Hardly anyone reads everything, so focus points, and a meaningful information hierarchy (the most important things first in case of doubt) are important (source: Sandra Wu, Blinkist)

Is it worth revising texts for the sake of good language?

Not in 75% of the cases tested (!) By Blinkist. As long as the quality of the writing is acceptable, there is often no reason to embellish the language because it does not create any additional value for the user.

Say what you have to speak in a way that everyone will understand. A good text doesn’t necessarily need more (Screenshot: Sandra Wu, Blinkist)

Is the length of a text decisive?

So there is the question every content marketer asks himself sooner or later; Blinkist and The Motley Fool are no exception. We argued for short texts in the previous example: Hardly anyone reads everything but scans extensive texts searching for relevant key terms. But the counter-argument is simple: What if users want more information or simply need more information to explain a product?

The answer is just as simple in a certain way, and it can even objectify through appropriate tests:

As long as more text means more value for the user: inside (ergo relevant), the length does not matter.

In over two dozen experiments, Blinkist has expanded the scope of texts with mostly positive effects on the conversion rate (screenshot: Sandra Wu, Blinkist)

In the test at The Motley Fool, long-form content won over the short version (screenshot: WiderFunnel)

How can I design long texts to motivate users to read them completely?

As the tests from the previous example show, relevance is crucial for a basic interest of the user: inside. For James Flory, Director Experimentation Strategy, and his colleagues at WiderFunnel, this first test was the starting point for further experiments. With graphics within the articles, visually high-contrast quotes, infoboxes, and other content elements that, on the one hand, add value for users: present inside, but simultaneously loosen up the text and make the “content experience” more varied. In total, they have generated a sales uplift of 26% to date. Long-form content can become more and more effective iteratively – and with the help of targeted experiments, we also learn why.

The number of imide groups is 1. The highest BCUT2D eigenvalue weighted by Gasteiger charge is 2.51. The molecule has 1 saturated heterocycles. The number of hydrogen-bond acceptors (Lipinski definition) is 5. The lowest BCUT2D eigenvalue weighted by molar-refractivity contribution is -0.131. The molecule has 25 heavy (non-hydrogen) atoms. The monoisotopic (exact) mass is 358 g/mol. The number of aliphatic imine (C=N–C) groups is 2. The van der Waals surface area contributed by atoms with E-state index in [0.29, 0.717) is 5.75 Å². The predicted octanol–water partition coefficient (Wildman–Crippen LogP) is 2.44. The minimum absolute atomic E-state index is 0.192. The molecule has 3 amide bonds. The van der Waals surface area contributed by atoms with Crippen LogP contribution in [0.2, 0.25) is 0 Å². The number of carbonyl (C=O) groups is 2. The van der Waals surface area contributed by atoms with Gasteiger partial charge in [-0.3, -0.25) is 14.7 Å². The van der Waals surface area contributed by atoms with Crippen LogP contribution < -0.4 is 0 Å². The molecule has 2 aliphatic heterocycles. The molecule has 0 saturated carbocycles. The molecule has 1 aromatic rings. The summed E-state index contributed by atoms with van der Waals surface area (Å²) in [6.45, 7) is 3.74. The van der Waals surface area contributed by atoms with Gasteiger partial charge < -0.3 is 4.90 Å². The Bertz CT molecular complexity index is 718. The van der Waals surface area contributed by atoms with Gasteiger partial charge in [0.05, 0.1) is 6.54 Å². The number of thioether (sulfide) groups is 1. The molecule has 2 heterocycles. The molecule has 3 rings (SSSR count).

Iteratively, long-form content can become more and more effective – and with the help of targeted experiments, we also learn why (screenshot: WiderFunnel)

Which headline is the best?

The question is legitimate, but at the same time, we should also ask: When is the title the only thing that has to motivate a person to click, for example, in a search or on an overview page, and when can you provide more context with a supplementary article text?

It is not anymore a hidden truth that the New York Times, for example, tests the titles of its articles. However, it is exciting to see how many articles she tests, how many variants she tests, and how successful she is with them. Tom Cleveland, the software engineer at Stripe, analyzes exactly that with his NYT tracker. Unfortunately, this analysis can already recognize a pattern of headlines that become more and more dramatic over time.

Development of an NYT headline over time.

Overall, the data shows that tested items are 80% more likely to land on the most popular items list. In addition, the number of tests correlates with the engagement rate (e.g., reactions in the form of comments or social media shares). Nevertheless, the proportion of tested headlines is quite low at 29%, and most tests (79%) only include two alternatives. Cleveland suspects one reason for this rather rudimentary testing is that the NYT earns less than a third of its sales from advertising (and the trend is downward). A front page full of clickbait headlines are likely to be a deterrent to potential subscribers, with whom the company generates almost two-thirds of its sales.

Wait, do headline tests even work?

As Alex Birkett (former Growth Manager at HubSpot) rightly notes in his article on cxl.com, a headline usually only has a very limited lifespan – especially in media that publish with high frequency, such as the NYT. An A / B comparison that, for example, needs to run for four weeks to get a reasonable confidence level to achieve is not effective. So, strictly speaking, the NYT example is not an A / B test. Rather, it is about finding out as quickly as possible which title generates the strongest response. In doing so, we face the risk of succumbing to the so-called “confirmation bias” because, on the one hand, we cannot control external variables (especially segmented target groups) and, on the other hand, we consider more than one metric (clicks, shares, etc.).

Confirmation bias describes the tendency to select, determine and interpret information so that it confirms one’s expectations.